Ledell Eackles, who has been ineffective since ending his holdout, missed practice with the Washington Bullets yesterday. His absence from practice at Bowie State left Coach Wes Unseld perplexed.

"I don't know why he wasn't there," Unseld said.

Did that mean Unseld had not talked to Eackles?

"I talked to him and I still don't know why he wasn't there."

Will Eackles play tonight, when the Houston Rockets visit Capital Centre?

"I don't know that either."

Eackles did not return phone calls to his residence in College Park. His back was sore enough to keep him out of Tuesday's game at Denver and it's still hurting. Regardless, it is apparent that Unseld has heard enough excuses from the holdout guard who signed a two-year, $1.4 million contract after missing training camp and the first two weeks of the season.

In seven games, Eackles has averaged 7.7 points, but he has mediocre field goal (.404) and free throw (.444) shooting percentages. He left the game in Utah Dec. 3 after three minutes with a sprained ankle and sat out the following game at Golden State. He played the next two games before the back problem cropped up.

It is not hard to figure out why the Bullets rank near the bottom of the NBA, with only six victories in 20 games. Plain and simple, they have trouble putting the ball through the hoop -- from anywhere.

The Bullets rank 24th among the 27 teams in field goal percentage (.449), are dead last in three-point attempts (.146) and share last place with the Los Angeles Clippers in free throw percentage (.686).

"We're not a good shooting team," Unseld said. "That's why we play the style we do -- up tempo -- because we don't have a low post game right now."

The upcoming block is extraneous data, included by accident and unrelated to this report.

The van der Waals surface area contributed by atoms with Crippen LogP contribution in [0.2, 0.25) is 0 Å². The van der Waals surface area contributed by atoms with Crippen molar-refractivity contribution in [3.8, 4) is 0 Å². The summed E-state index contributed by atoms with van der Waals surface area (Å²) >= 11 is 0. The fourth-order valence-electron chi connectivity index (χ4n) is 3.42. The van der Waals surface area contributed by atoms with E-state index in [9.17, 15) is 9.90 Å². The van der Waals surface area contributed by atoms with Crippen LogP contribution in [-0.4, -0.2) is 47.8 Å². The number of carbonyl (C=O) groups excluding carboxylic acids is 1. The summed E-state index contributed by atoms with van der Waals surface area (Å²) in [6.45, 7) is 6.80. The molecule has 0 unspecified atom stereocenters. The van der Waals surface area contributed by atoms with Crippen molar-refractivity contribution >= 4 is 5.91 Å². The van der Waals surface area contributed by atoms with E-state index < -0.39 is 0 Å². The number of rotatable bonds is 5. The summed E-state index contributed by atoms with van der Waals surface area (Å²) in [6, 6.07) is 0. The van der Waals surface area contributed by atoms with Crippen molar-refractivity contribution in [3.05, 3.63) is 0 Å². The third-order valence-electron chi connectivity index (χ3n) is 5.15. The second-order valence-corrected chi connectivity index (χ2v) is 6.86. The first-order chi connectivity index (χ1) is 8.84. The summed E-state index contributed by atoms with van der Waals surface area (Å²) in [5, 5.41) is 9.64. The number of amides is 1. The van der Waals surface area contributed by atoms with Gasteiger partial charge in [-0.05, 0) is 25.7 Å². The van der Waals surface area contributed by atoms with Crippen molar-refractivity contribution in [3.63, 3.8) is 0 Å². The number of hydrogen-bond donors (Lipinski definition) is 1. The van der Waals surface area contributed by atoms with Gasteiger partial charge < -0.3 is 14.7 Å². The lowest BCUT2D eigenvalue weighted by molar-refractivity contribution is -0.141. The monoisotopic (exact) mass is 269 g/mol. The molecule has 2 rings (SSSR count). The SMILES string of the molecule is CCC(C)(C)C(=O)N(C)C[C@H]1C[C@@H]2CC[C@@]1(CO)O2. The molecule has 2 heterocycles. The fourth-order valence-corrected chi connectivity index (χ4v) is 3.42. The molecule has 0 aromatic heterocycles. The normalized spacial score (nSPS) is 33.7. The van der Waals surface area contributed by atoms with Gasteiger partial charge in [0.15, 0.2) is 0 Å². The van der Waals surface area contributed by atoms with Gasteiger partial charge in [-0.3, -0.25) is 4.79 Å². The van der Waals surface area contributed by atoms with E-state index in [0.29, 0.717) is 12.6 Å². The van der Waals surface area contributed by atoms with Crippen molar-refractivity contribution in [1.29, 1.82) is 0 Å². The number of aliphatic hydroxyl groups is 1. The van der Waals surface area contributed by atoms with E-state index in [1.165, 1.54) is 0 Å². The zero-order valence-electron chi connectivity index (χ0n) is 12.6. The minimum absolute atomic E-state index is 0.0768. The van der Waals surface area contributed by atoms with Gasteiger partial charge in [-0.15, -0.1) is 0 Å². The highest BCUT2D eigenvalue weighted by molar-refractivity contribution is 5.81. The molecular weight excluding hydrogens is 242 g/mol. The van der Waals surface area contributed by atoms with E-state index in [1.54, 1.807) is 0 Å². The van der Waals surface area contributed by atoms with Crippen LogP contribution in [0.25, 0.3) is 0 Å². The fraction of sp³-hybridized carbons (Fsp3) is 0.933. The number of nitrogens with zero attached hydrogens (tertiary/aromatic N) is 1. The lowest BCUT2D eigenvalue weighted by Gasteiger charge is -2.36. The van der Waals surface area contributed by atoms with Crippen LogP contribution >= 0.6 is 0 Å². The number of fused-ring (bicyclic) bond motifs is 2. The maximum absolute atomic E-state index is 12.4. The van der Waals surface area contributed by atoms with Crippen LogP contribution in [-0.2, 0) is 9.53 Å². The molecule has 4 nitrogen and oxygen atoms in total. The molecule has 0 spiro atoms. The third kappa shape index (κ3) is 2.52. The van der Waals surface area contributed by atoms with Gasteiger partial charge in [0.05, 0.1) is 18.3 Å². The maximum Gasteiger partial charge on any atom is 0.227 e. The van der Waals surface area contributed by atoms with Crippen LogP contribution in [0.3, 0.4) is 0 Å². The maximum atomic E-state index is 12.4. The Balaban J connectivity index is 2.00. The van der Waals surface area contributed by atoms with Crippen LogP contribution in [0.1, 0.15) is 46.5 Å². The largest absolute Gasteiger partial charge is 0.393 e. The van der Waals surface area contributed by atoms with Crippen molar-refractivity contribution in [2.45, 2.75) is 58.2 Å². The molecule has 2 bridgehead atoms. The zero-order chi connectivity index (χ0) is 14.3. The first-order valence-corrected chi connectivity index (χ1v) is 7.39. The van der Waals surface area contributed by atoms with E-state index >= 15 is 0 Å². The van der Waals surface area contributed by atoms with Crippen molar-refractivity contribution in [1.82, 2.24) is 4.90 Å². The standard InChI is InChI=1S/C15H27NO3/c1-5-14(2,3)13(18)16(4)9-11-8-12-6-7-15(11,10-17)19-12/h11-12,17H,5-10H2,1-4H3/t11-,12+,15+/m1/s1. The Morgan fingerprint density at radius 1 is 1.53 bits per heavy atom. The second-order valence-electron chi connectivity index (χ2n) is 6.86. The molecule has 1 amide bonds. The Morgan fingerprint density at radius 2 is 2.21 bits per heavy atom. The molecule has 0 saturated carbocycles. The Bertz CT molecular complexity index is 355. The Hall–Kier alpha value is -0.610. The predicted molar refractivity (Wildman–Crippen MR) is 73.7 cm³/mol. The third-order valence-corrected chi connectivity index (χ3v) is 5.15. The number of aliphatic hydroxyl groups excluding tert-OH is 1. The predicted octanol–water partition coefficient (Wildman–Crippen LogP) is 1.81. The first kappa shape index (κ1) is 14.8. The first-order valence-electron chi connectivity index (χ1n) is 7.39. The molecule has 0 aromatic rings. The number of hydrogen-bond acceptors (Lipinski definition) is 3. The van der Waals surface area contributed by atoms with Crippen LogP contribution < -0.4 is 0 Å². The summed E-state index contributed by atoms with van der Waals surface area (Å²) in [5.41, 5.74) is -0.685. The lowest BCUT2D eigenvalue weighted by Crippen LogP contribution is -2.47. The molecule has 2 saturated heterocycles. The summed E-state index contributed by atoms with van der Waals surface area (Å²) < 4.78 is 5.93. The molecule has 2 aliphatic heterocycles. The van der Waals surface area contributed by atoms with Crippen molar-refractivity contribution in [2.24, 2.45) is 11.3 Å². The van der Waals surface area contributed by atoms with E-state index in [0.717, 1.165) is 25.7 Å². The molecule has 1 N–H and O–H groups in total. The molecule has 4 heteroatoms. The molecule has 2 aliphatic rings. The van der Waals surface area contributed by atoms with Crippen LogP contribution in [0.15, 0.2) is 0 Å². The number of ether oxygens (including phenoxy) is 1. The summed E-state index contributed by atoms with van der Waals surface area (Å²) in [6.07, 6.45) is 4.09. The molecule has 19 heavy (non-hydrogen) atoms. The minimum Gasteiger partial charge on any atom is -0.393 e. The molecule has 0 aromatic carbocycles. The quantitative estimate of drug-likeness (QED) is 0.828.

They had counted on Eackles to shore up their shooting and scoring.

If the Bullets' principal problem is obvious, their performance pattern is harder to understand. They invariably play up or down, depending on the quality of the opposition.

Four of their six victories have been against teams with winning records, including NBA champion Detroit. Conversely, they have lost twice to Sacramento, which has only one other victory. In their last start, the Bullets were beaten by an awful Denver team.

"There are a lot of things that figure into it and I don't have the answer," Unseld said. "But I do know, for us to beat anybody, we have to get everybody working out there."

Unseld is hoping, though, that the pattern will continue for one more night. The Rockets, the third-place team in the Midwest Division with a 12-9 record, come here after celebrating their first victory in Philadelphia in almost 17 years.

That might induce a letdown of sorts, but the Bullets do not look like a team that is in much of a position to take advantage.

The first game back after a long road trip is usually a downer, because of the distractions players encounter at home. In this case, all of the Bullets' distractions are not family oriented.

Besides the Eackles situation, two players who did show up for yesterday's practice, forward Harvey Grant and center Greg Foster, were sent home because they were suffering from the flu.

"We're playing a good team" tonight, Unseld said. "No matter what the situation, if we don't play our best, this team won't beat us; they'll embarrass us."